It does ride beautifully though, and I do find myself wondering how much of this is as it came out of the bike shop back in the eighties or whatever, and how much has it been modified by previous owners? My feeling is that it is indeed bone stock, as it came from the Raleigh factory, and as such I wonder why it seems to ride so much better than another manufacturers bicycle. I don't want to compare it to the Diamond Back because by the time I was riding that it was far from stock, and so some of the problems that the Diamond Back had may well have been created when I built it. But just lately I got my hands on a Peugeot Explorer of about the same vintage as the Cajun. I was pretty pleased with my find, and it was a very similar machine to the Cajun in many ways. It was the same age, same size, same amount of gears, and even in about the same condition. But guess what? It wasn't as nice to ride. It was a little bit heavier than the Cajun, but thats OK because I don't mind that as long as it's not ridiculously heavy. But for some reason it didn't ride that nicely at all. I have wondered how much of this is down to Raleigh using that Reynolds 531 tubing. I remember thinking that I doubt that it was anything special as I remembered that most Raleigh bikes of the era were made from the stuff. I also wondered if Raleigh only used it because of the willingness of Reynolds to make special tubes for them. But it is odd that a similar bike that was just made from regular steel tube rides so much differently.


I guess that some of that might come down to Raleigh using better components as much as anything. I mean the Peugeot had a similar brake set up, but they were just pressed out of a flat peice of thick steel plate, so although they were functional, they were not exactly pleasing to the eye. The story was the same throughout the two bikes, where the Raleigh bike had fairly decent, and qualty looking components, the Peugeot was the exact opposite, using what looked like the cheapest to be found. I mean, don't get me wrong, the Peugeot was OK to ride, it's just it wasn't as nice to ride as this Raleigh. (Still probably a bit better than the Diamond Back though!)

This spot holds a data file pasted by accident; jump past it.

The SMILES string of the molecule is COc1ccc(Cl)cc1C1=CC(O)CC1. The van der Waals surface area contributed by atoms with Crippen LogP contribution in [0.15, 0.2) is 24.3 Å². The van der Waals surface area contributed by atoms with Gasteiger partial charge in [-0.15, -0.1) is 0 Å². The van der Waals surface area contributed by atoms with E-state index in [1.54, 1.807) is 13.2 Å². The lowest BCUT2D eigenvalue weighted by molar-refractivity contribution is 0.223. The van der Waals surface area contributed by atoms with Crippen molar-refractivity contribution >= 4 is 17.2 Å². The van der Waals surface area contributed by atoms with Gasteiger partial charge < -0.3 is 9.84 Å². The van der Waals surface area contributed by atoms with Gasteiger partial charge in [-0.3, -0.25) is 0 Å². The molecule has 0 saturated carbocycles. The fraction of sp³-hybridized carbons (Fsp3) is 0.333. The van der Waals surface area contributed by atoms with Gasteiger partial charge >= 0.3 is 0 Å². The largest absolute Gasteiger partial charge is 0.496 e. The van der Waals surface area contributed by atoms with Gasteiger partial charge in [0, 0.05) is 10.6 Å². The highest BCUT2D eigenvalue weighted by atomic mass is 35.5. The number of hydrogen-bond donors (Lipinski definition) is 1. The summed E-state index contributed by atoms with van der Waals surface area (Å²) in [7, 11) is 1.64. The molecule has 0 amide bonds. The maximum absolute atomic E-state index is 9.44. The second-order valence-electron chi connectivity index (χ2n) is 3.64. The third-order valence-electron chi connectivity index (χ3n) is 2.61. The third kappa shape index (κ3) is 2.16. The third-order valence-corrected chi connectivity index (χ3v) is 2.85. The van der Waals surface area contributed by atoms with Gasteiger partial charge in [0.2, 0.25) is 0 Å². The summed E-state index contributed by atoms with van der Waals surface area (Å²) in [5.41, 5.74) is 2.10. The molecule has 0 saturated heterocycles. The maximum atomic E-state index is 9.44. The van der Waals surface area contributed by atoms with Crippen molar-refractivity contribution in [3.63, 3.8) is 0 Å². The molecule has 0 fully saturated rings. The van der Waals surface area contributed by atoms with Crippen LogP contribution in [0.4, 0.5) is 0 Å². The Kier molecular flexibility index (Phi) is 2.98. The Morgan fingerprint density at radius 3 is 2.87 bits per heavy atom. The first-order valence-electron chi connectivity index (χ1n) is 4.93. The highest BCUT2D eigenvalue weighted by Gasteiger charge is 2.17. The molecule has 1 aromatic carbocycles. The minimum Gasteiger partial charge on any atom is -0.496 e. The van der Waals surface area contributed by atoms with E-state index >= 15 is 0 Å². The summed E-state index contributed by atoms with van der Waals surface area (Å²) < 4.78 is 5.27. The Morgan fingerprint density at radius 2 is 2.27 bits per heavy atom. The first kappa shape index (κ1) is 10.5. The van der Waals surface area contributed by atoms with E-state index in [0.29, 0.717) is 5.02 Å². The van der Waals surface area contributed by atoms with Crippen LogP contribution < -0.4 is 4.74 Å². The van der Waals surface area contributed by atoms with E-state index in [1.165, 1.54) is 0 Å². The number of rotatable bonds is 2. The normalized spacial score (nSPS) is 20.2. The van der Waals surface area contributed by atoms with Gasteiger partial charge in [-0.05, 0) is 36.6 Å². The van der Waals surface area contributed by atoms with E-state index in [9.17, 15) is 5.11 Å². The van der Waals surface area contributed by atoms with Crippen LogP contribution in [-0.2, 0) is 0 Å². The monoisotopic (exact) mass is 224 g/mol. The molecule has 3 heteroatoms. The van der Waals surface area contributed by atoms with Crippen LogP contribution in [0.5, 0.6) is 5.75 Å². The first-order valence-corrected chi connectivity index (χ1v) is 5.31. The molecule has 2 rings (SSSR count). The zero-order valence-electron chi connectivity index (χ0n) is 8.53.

Unsurprisingly, with this Raleigh in my stable the Peugeot found a new home after just a couple of rides. I guess that if I was truthful to myself the Raleigh also rides better than the Univega, which was also riddled with components from the budget end of the market. But as thats been slowly tweaked as I've been using it, it does now ride very nicely. Although, again possibly not quite as nicely as the Raleigh. But if I could only keep one, oddly I would choose the Univega. Why? Because it's not bad at all to ride, it's nearly as nice as the Raleigh, but it's just a bit more unique, and the Univega has a larger frame. To be honest, if the Raleigh had as big a frame as the Univega, I'm pretty sure that the Raleigh would then be the bike I kept.


I think that perhaps I should keep an eye out for a big framed Raleigh of the late eighties or early nineties. I've had them in the past, but always discard them because something else shows up that takes my fancy. But until then I have to say that I'm pretty happy to have this in my collection, although the Univega is going nowhere soon either!